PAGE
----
Ontario labour organizations respond to PC plans to halt York University strike

Published On July 18, 2018 | By ajeffrey | News

York University’s strike has been ongoing since March 5, the longest university strike in Canadian history. (Mark Blinch/Reuters)

Andrew Jeffrey

York University’s ongoing faculty strike may soon reach its end after more than four months on the picket line.

But several labour organizations across the province are working to oppose the expected legislation, advocating for continued negotiations.

The new Ontario PC government announced the Urgent Priorities Act, earlier this week. This omnibus bill, amongst other intentions, would enact back-to-work legislation which would return the nearly 2,000 striking teaching and graduate assistants at York to their jobs.

The act would terminate the ongoing strike and send any outstanding issues to a mediator-arbitrator. This current strike is the longest in Canadian post-secondary education history. The Ontario government estimates that approximately 37,100 students are enrolled in at least one course that’s unable to progress so long as the work stoppage continues.

“This strike has gone on for over four months now, and the employer should be ashamed of themselves,” said Ontario Federation of Labour President Chris Buckley. “The two parties have only met for 15 minutes since March 5. That’s no way to negotiate.

“That tells me that the employer, York University, had no plans to sit down and have meaningful discussions, have meaningful collective bargaining,” he said. “They knew as they let this drag on that sooner or later the government of the day would legislate these workers back to work.”

The strike originally began on March 5, with workers advocating for improved job security, funding protection and equal pay for equal work.

“It comes back to the fact that these are individuals who are giving us hopefully a high-quality education, but they’re not able to when they’re balancing multiple jobs,” said Nour Alideeb, the chairperson for the Canadian Federation of Students in Ontario.  

“They can’t answer students’ questions or their emails when they’re working two or three part-time jobs across the city,” she said. “This really does come back to some of the similar issues that happened in the college strike.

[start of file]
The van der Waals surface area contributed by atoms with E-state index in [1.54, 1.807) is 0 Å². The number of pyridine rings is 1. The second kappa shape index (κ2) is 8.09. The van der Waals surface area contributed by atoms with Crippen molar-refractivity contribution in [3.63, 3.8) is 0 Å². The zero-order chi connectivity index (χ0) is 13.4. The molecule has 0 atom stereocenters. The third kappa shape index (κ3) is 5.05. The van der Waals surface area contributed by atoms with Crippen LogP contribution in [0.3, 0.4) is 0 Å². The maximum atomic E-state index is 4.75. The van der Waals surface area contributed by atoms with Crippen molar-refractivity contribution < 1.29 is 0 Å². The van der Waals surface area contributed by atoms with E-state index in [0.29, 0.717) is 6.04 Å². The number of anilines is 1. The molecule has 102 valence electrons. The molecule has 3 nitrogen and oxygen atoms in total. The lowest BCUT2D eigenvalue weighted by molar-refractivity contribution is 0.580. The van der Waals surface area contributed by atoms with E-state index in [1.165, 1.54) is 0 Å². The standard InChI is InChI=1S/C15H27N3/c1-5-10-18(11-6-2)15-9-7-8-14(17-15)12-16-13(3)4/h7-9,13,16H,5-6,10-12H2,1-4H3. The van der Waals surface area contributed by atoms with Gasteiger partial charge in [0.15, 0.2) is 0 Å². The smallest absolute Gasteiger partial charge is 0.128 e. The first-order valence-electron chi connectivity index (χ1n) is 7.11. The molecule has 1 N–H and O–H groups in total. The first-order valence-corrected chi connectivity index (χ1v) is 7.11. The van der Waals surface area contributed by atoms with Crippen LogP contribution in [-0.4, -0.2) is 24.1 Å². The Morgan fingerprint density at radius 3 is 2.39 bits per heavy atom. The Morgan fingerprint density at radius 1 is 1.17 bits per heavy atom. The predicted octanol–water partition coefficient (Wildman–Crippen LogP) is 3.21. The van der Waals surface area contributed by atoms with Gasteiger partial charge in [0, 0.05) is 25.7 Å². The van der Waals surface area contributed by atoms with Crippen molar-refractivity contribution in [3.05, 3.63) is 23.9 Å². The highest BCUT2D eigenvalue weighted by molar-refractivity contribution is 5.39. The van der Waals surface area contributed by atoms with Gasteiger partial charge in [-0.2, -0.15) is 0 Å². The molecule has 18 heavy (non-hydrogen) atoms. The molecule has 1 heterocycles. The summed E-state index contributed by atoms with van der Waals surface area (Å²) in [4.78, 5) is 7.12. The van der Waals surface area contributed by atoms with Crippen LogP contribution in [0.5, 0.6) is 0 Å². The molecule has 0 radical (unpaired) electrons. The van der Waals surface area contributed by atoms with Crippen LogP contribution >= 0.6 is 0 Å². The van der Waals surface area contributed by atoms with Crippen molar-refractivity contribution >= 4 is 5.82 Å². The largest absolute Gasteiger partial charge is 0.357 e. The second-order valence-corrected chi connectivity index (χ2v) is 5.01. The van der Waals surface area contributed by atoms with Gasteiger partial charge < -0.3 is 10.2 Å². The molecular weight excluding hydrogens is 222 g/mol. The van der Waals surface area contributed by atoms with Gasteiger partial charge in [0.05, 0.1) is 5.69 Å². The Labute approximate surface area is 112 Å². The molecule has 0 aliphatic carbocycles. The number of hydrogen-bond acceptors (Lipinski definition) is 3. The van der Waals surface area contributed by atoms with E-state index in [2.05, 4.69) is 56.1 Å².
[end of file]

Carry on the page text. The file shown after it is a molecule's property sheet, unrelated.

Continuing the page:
“No one’s asking for $300,000 a year per person like some of our administrators, they’re just asking for a living wage,” Alideeb said. “That way they can do what they love and contribute to a high-quality education.”

The government’s move to legislate an end to the strike is the same tactic used by the previous Liberal administration to end Ontario’s five-week college faculty strike last fall. Along with these two work stoppages, Western University’s teaching assistants threatened to strike and Carleton University support staff went on strike earlier this spring.

Alideeb notes this is indicative of a larger problem of chronic under-funding in Ontario’s post-secondary education sector.

“Unless we go to the root of the problem, which is chronic under-funding, and prioritize the things that make our education great, then we’re going to continue to move towards the very bottom. It’s a race to the bottom, is what it feels like,” Alideeb said.

The OFL, along with CFS and the Canadian Union of Public Employees 3903, which represents the striking York faculty, plan to continue to oppose this legislation’s passing. For his part, Buckley believes the government should’ve stepped in by forcing York’s administration to get back to negotiating a new deal and to bargain in good faith to reach a settlement.

“Back-to-work legislation is not a way to end a dispute,” he said. “All that does is it creates hard feelings amongst those members that are on strike and it creates hard feelings amongst the labour movement across the province of Ontario.”

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